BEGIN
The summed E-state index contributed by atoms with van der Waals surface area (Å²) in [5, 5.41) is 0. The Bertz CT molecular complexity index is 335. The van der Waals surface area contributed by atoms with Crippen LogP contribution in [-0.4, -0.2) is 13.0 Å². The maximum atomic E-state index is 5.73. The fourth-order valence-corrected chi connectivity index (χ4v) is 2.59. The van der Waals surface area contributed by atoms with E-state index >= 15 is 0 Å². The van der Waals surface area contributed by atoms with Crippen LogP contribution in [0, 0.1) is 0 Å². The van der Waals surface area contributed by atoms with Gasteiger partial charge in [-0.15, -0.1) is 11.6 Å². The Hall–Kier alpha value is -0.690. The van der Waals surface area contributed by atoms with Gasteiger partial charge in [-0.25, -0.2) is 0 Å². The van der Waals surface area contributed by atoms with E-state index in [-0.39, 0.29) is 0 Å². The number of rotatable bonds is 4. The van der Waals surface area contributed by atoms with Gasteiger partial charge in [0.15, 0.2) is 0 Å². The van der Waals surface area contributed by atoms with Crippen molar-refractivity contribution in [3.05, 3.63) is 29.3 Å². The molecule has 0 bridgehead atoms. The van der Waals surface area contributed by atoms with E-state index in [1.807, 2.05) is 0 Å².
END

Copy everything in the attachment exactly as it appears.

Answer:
The summed E-state index contributed by atoms with van der Waals surface area (Å²) in [5, 5.41) is 0. The Bertz CT molecular complexity index is 335. The van der Waals surface area contributed by atoms with Crippen LogP contribution in [-0.4, -0.2) is 13.0 Å². The maximum atomic E-state index is 5.73. The fourth-order valence-corrected chi connectivity index (χ4v) is 2.59. The van der Waals surface area contributed by atoms with E-state index >= 15 is 0 Å². The van der Waals surface area contributed by atoms with Crippen LogP contribution in [0, 0.1) is 0 Å². The van der Waals surface area contributed by atoms with Gasteiger partial charge in [-0.15, -0.1) is 11.6 Å². The Hall–Kier alpha value is -0.690. The van der Waals surface area contributed by atoms with Gasteiger partial charge in [-0.25, -0.2) is 0 Å². The van der Waals surface area contributed by atoms with E-state index in [-0.39, 0.29) is 0 Å². The number of rotatable bonds is 4. The van der Waals surface area contributed by atoms with Gasteiger partial charge in [0.15, 0.2) is 0 Å². The van der Waals surface area contributed by atoms with Crippen molar-refractivity contribution in [3.05, 3.63) is 29.3 Å². The molecule has 0 bridgehead atoms. The van der Waals surface area contributed by atoms with E-state index in [1.807, 2.05) is 0 Å².